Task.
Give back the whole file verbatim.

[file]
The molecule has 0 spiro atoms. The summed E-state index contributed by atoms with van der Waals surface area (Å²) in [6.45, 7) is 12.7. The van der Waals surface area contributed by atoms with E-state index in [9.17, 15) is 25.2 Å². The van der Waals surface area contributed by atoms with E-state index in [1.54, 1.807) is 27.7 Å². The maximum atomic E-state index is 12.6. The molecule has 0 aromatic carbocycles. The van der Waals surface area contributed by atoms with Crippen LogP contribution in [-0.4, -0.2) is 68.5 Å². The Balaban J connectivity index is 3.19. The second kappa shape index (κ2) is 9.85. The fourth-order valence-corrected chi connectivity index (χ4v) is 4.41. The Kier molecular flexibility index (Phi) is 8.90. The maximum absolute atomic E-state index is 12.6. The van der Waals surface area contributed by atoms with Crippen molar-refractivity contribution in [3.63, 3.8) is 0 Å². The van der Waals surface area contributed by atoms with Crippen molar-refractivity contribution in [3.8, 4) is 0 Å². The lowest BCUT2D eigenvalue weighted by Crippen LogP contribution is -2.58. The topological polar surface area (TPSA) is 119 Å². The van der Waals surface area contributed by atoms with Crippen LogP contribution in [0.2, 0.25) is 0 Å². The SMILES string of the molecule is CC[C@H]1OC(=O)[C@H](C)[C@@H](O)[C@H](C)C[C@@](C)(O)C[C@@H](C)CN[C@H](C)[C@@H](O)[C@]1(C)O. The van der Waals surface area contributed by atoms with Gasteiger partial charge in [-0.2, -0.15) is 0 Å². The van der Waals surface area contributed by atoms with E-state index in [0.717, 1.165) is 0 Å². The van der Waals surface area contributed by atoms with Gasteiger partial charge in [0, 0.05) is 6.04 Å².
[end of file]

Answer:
The molecule has 0 spiro atoms. The summed E-state index contributed by atoms with van der Waals surface area (Å²) in [6.45, 7) is 12.7. The van der Waals surface area contributed by atoms with E-state index in [9.17, 15) is 25.2 Å². The van der Waals surface area contributed by atoms with E-state index in [1.54, 1.807) is 27.7 Å². The maximum atomic E-state index is 12.6. The molecule has 0 aromatic carbocycles. The van der Waals surface area contributed by atoms with Crippen LogP contribution in [-0.4, -0.2) is 68.5 Å². The Balaban J connectivity index is 3.19. The second kappa shape index (κ2) is 9.85. The fourth-order valence-corrected chi connectivity index (χ4v) is 4.41. The Kier molecular flexibility index (Phi) is 8.90. The maximum absolute atomic E-state index is 12.6. The van der Waals surface area contributed by atoms with Crippen molar-refractivity contribution in [3.63, 3.8) is 0 Å². The van der Waals surface area contributed by atoms with Crippen molar-refractivity contribution in [3.8, 4) is 0 Å². The lowest BCUT2D eigenvalue weighted by Crippen LogP contribution is -2.58. The topological polar surface area (TPSA) is 119 Å². The van der Waals surface area contributed by atoms with Crippen LogP contribution in [0.2, 0.25) is 0 Å². The SMILES string of the molecule is CC[C@H]1OC(=O)[C@H](C)[C@@H](O)[C@H](C)C[C@@](C)(O)C[C@@H](C)CN[C@H](C)[C@@H](O)[C@]1(C)O. The van der Waals surface area contributed by atoms with Gasteiger partial charge in [-0.2, -0.15) is 0 Å². The van der Waals surface area contributed by atoms with E-state index in [0.717, 1.165) is 0 Å². The van der Waals surface area contributed by atoms with Gasteiger partial charge in [0, 0.05) is 6.04 Å².